Institute off chopping block? • Brooklyn Paper

Institute off chopping block?

Vincent Battista, 58, president of the Institute of Design and Construction, stands in front of the school's building at 141 Willoughby St. The building may be spared from the city’s Downtown Plan, w

A week after the City Planning Commission hosted a public hearing on the
Downtown Brooklyn Plan, it is considering making two major changes, according
to sources.

Those changes would include saving an architectural college and removing
from the plan’s consideration a plot of land at Flatbush and Atlantic
avenues where developer Bruce Ratner is looking to construct the tallest
of his Atlantic Yards office towers.

As part of the Downtown Brooklyn Plan, the city seeks to condemn 130 residential
units and 100 businesses.

Included among those is the Institute of Design and Construction, a nearly
60-year-old college at the corner of Flatbush Avenue Extension and Willoughby

The school would be razed to create clearer sight lines from Flatbush
Avenue Extension to a 1.5-acre open space — Willoughby Square —
which the city plans to build across the street.

But the school may be saved, according to Dolly Williams, Borough President
Marty Markowitz’s appointee to the 13-member City Planning Commission,
which is currently reviewing the massive Uniform Land Use Review Procedure
application for the Downtown Brooklyn Plan.

“This business has really been there a long time. It’s a good
Brooklyn employer and provides good service,” Williams told The Brooklyn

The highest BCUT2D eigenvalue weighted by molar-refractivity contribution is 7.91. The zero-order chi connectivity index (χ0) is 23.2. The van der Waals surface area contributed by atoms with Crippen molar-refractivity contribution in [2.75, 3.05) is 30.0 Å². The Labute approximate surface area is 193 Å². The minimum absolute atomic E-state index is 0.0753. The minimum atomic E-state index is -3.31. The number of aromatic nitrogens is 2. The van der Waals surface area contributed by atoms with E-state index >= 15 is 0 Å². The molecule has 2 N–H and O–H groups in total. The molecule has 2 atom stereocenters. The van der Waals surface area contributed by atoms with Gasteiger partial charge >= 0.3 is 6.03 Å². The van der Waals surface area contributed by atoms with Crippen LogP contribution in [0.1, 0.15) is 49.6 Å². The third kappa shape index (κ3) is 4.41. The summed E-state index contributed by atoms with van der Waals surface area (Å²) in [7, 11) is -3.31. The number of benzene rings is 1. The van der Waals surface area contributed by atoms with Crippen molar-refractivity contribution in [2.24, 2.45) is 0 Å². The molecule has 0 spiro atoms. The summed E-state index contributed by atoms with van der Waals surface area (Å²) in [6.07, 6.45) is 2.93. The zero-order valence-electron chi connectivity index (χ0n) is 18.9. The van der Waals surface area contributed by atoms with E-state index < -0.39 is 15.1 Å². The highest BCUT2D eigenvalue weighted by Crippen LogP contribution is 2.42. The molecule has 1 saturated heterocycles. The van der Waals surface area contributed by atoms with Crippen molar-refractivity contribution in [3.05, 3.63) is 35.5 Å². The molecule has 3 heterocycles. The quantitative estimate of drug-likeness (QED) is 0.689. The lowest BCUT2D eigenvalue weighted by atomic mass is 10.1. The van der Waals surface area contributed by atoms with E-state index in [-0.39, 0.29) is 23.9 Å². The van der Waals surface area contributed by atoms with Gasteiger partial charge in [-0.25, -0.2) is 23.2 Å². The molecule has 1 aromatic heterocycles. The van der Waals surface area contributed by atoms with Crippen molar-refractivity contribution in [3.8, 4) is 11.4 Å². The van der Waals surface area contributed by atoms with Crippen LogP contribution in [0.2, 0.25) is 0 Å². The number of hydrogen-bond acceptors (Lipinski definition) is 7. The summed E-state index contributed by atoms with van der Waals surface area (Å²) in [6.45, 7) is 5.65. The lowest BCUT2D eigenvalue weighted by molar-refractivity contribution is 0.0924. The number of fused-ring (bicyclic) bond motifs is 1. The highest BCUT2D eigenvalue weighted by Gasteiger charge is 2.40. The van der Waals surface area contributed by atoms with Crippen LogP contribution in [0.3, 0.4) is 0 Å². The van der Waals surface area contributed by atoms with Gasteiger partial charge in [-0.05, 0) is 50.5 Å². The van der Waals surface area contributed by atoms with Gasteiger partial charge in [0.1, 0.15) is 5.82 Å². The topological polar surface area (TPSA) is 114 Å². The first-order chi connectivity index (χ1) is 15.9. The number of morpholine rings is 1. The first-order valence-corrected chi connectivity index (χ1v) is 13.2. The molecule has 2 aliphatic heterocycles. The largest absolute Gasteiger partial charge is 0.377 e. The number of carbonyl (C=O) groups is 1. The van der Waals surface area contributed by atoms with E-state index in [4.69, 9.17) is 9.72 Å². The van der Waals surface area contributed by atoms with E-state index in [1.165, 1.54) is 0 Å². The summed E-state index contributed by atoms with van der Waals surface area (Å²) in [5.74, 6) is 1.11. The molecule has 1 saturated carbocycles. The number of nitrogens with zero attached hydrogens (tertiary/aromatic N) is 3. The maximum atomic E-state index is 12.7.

Papers this week, adding, “I really think we should make a concerted
effort in saving this building.”

When he reviewed the Downtown Plan, Markowitz recommended sparing the
school and putting the money slated for its condemnation into restoring
area parks.

The City Planning Commission is scheduled to vote on the massive rezoning
and urban renewal plan, which involves 22 separate actions, on May 11.

On April 26, at 1 pm, the commission will discuss the plan at a public
review session hosted at its Lower Manhattan office at 22 Reade St.

The commission has the authority to modify, approve intact or disapprove
the plan before it is sent to the City Council.

Vincent Battista, president of the design college, said he will believe
the school is to be saved when he “sees it in writing.”

Even if the three-story college is spared in this go around, he said,
its future would still be far less than certain since the city intends
to extend the timeframe for the urban renewal area in which it sits for
another 40 years.

“We would have this hanging over us for 40 years,” Battista
said, explaining that the city could still swoop in at any time and condemn
the property.

According to sources close to the plan, the planning commission is also
in considering removing a triangular parcel of land where Ratner seeks
to build a 620-foot tower. That skyscraper, designed by architect Frank
Gehry, is part of Ratner’s Atlantic Yards plan, a $2.5 billion residential
and office complex centered around a basketball arena to house his newly
purchased New Jersey Nets.

The site is the only parcel of land included in both the Downtown Brooklyn
and Atlantic Yards plans, and it is where Ratner would build the tallest
of his Gehry-designed structures.

That has troubled Prospect Heights Councilwoman Letitia James and other
elected officials and residents who believe that the entirety of the two
plans should either be looked at as one or as completely separate.

James last week called on the city to remove Ratner’s parcel from
the Downtown Plan.

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